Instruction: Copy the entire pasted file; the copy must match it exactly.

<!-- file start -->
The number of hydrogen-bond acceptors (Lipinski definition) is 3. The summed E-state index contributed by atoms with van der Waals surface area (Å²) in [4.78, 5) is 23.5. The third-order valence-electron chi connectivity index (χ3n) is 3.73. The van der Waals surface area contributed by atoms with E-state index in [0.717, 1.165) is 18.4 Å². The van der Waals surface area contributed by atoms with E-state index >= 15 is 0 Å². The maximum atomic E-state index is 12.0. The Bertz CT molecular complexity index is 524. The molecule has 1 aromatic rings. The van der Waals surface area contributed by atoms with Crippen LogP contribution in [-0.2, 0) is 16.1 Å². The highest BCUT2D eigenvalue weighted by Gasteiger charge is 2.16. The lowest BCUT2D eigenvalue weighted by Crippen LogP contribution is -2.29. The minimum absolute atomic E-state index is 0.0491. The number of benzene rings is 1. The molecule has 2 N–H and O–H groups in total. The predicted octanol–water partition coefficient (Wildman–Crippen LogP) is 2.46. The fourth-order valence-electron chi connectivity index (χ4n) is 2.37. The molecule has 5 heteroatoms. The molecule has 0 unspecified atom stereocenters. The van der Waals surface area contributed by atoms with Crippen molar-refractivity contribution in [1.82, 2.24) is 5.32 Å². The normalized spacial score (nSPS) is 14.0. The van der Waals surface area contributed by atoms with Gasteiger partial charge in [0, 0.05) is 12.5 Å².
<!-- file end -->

The number of hydrogen-bond acceptors (Lipinski definition) is 3. The summed E-state index contributed by atoms with van der Waals surface area (Å²) in [4.78, 5) is 23.5. The third-order valence-electron chi connectivity index (χ3n) is 3.73. The van der Waals surface area contributed by atoms with E-state index in [0.717, 1.165) is 18.4 Å². The van der Waals surface area contributed by atoms with E-state index >= 15 is 0 Å². The maximum atomic E-state index is 12.0. The Bertz CT molecular complexity index is 524. The molecule has 1 aromatic rings. The van der Waals surface area contributed by atoms with Crippen LogP contribution in [-0.2, 0) is 16.1 Å². The highest BCUT2D eigenvalue weighted by Gasteiger charge is 2.16. The lowest BCUT2D eigenvalue weighted by Crippen LogP contribution is -2.29. The minimum absolute atomic E-state index is 0.0491. The number of benzene rings is 1. The molecule has 2 N–H and O–H groups in total. The predicted octanol–water partition coefficient (Wildman–Crippen LogP) is 2.46. The fourth-order valence-electron chi connectivity index (χ4n) is 2.37. The molecule has 5 heteroatoms. The molecule has 0 unspecified atom stereocenters. The van der Waals surface area contributed by atoms with Crippen molar-refractivity contribution in [1.82, 2.24) is 5.32 Å². The normalized spacial score (nSPS) is 14.0. The van der Waals surface area contributed by atoms with Gasteiger partial charge in [0, 0.05) is 12.5 Å².